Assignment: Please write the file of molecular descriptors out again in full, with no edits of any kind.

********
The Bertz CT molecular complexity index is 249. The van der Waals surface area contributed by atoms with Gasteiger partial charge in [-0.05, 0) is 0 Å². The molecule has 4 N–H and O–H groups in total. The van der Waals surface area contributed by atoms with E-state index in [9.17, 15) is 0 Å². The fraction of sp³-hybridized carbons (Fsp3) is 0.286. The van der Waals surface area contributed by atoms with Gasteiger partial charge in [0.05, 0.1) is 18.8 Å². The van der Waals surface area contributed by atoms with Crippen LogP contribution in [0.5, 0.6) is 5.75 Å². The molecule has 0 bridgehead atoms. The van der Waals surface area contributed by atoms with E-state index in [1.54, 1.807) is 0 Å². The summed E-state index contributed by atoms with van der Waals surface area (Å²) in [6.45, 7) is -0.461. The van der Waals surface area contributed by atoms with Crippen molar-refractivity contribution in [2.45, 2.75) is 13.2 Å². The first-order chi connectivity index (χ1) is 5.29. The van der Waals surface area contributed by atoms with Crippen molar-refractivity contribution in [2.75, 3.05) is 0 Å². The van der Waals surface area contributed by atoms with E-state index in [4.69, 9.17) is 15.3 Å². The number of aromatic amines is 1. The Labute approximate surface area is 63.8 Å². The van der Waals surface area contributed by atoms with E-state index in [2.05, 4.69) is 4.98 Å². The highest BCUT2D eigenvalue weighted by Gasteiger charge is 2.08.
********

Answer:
The Bertz CT molecular complexity index is 249. The van der Waals surface area contributed by atoms with Gasteiger partial charge in [-0.05, 0) is 0 Å². The molecule has 4 N–H and O–H groups in total. The van der Waals surface area contributed by atoms with E-state index in [9.17, 15) is 0 Å². The fraction of sp³-hybridized carbons (Fsp3) is 0.286. The van der Waals surface area contributed by atoms with Gasteiger partial charge in [0.05, 0.1) is 18.8 Å². The van der Waals surface area contributed by atoms with Crippen LogP contribution in [0.5, 0.6) is 5.75 Å². The molecule has 0 bridgehead atoms. The van der Waals surface area contributed by atoms with E-state index in [1.54, 1.807) is 0 Å². The summed E-state index contributed by atoms with van der Waals surface area (Å²) in [6.45, 7) is -0.461. The van der Waals surface area contributed by atoms with Crippen molar-refractivity contribution in [2.45, 2.75) is 13.2 Å². The first-order chi connectivity index (χ1) is 5.29. The van der Waals surface area contributed by atoms with Crippen molar-refractivity contribution in [2.75, 3.05) is 0 Å². The van der Waals surface area contributed by atoms with E-state index in [4.69, 9.17) is 15.3 Å². The number of aromatic amines is 1. The Labute approximate surface area is 63.8 Å². The van der Waals surface area contributed by atoms with E-state index in [2.05, 4.69) is 4.98 Å². The highest BCUT2D eigenvalue weighted by Gasteiger charge is 2.08.